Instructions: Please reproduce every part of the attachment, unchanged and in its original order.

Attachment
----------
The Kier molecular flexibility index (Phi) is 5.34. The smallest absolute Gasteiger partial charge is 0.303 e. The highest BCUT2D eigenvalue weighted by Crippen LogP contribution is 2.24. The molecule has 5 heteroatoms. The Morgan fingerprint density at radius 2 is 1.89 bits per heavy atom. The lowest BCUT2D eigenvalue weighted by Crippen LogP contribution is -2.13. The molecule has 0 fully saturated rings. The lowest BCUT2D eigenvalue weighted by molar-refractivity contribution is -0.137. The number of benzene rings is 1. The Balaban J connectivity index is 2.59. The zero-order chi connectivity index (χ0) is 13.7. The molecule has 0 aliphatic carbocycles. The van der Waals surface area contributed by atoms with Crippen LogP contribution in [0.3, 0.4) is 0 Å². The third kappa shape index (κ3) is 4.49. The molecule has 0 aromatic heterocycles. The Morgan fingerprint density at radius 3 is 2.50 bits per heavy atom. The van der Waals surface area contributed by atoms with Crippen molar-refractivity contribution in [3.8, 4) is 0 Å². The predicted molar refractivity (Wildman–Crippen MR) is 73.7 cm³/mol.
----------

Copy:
The Kier molecular flexibility index (Phi) is 5.34. The smallest absolute Gasteiger partial charge is 0.303 e. The highest BCUT2D eigenvalue weighted by Crippen LogP contribution is 2.24. The molecule has 5 heteroatoms. The Morgan fingerprint density at radius 2 is 1.89 bits per heavy atom. The lowest BCUT2D eigenvalue weighted by Crippen LogP contribution is -2.13. The molecule has 0 fully saturated rings. The lowest BCUT2D eigenvalue weighted by molar-refractivity contribution is -0.137. The number of benzene rings is 1. The Balaban J connectivity index is 2.59. The zero-order chi connectivity index (χ0) is 13.7. The molecule has 0 aliphatic carbocycles. The van der Waals surface area contributed by atoms with Crippen LogP contribution in [0.3, 0.4) is 0 Å². The third kappa shape index (κ3) is 4.49. The molecule has 0 aromatic heterocycles. The Morgan fingerprint density at radius 3 is 2.50 bits per heavy atom. The van der Waals surface area contributed by atoms with Crippen molar-refractivity contribution in [3.8, 4) is 0 Å². The predicted molar refractivity (Wildman–Crippen MR) is 73.7 cm³/mol.